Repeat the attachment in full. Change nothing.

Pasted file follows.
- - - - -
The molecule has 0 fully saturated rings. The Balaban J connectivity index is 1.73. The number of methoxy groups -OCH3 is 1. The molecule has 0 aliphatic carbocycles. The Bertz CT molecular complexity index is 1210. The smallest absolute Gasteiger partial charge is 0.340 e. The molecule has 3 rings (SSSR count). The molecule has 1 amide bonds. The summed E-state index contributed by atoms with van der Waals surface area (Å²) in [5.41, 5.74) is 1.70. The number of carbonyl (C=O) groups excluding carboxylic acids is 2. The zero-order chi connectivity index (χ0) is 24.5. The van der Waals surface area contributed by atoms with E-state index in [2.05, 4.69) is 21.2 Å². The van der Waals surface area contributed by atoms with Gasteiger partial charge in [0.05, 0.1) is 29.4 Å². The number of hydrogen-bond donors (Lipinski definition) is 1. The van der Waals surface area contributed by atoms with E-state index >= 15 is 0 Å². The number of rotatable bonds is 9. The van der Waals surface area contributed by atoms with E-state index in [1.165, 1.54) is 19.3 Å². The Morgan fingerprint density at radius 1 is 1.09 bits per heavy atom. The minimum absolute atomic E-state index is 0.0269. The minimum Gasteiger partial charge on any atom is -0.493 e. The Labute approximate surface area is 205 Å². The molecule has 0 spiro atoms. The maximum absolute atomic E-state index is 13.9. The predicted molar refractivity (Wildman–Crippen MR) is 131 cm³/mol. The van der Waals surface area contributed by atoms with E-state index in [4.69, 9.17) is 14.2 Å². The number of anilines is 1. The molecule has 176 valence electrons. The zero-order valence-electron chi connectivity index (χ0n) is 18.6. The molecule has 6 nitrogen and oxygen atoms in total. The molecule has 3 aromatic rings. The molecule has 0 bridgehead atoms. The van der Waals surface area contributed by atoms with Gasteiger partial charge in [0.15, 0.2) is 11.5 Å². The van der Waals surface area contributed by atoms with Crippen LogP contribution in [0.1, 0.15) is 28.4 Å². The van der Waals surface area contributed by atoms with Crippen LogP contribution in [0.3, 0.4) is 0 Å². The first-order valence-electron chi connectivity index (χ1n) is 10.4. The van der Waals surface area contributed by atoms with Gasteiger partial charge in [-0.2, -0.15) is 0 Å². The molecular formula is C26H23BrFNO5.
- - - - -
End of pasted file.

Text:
The molecule has 0 fully saturated rings. The Balaban J connectivity index is 1.73. The number of methoxy groups -OCH3 is 1. The molecule has 0 aliphatic carbocycles. The Bertz CT molecular complexity index is 1210. The smallest absolute Gasteiger partial charge is 0.340 e. The molecule has 3 rings (SSSR count). The molecule has 1 amide bonds. The summed E-state index contributed by atoms with van der Waals surface area (Å²) in [5.41, 5.74) is 1.70. The number of carbonyl (C=O) groups excluding carboxylic acids is 2. The zero-order chi connectivity index (χ0) is 24.5. The van der Waals surface area contributed by atoms with E-state index in [2.05, 4.69) is 21.2 Å². The van der Waals surface area contributed by atoms with Gasteiger partial charge in [0.05, 0.1) is 29.4 Å². The number of hydrogen-bond donors (Lipinski definition) is 1. The van der Waals surface area contributed by atoms with E-state index >= 15 is 0 Å². The number of rotatable bonds is 9. The van der Waals surface area contributed by atoms with E-state index in [1.165, 1.54) is 19.3 Å². The Morgan fingerprint density at radius 1 is 1.09 bits per heavy atom. The minimum absolute atomic E-state index is 0.0269. The minimum Gasteiger partial charge on any atom is -0.493 e. The Labute approximate surface area is 205 Å². The molecule has 0 spiro atoms. The maximum absolute atomic E-state index is 13.9. The predicted molar refractivity (Wildman–Crippen MR) is 131 cm³/mol. The van der Waals surface area contributed by atoms with E-state index in [4.69, 9.17) is 14.2 Å². The number of anilines is 1. The molecule has 176 valence electrons. The zero-order valence-electron chi connectivity index (χ0n) is 18.6. The molecule has 6 nitrogen and oxygen atoms in total. The molecule has 3 aromatic rings. The molecule has 0 bridgehead atoms. The van der Waals surface area contributed by atoms with Gasteiger partial charge in [0.15, 0.2) is 11.5 Å². The van der Waals surface area contributed by atoms with Crippen LogP contribution in [0.1, 0.15) is 28.4 Å². The van der Waals surface area contributed by atoms with Crippen LogP contribution in [0.3, 0.4) is 0 Å². The first-order valence-electron chi connectivity index (χ1n) is 10.4. The van der Waals surface area contributed by atoms with Gasteiger partial charge in [-0.2, -0.15) is 0 Å². The molecular formula is C26H23BrFNO5.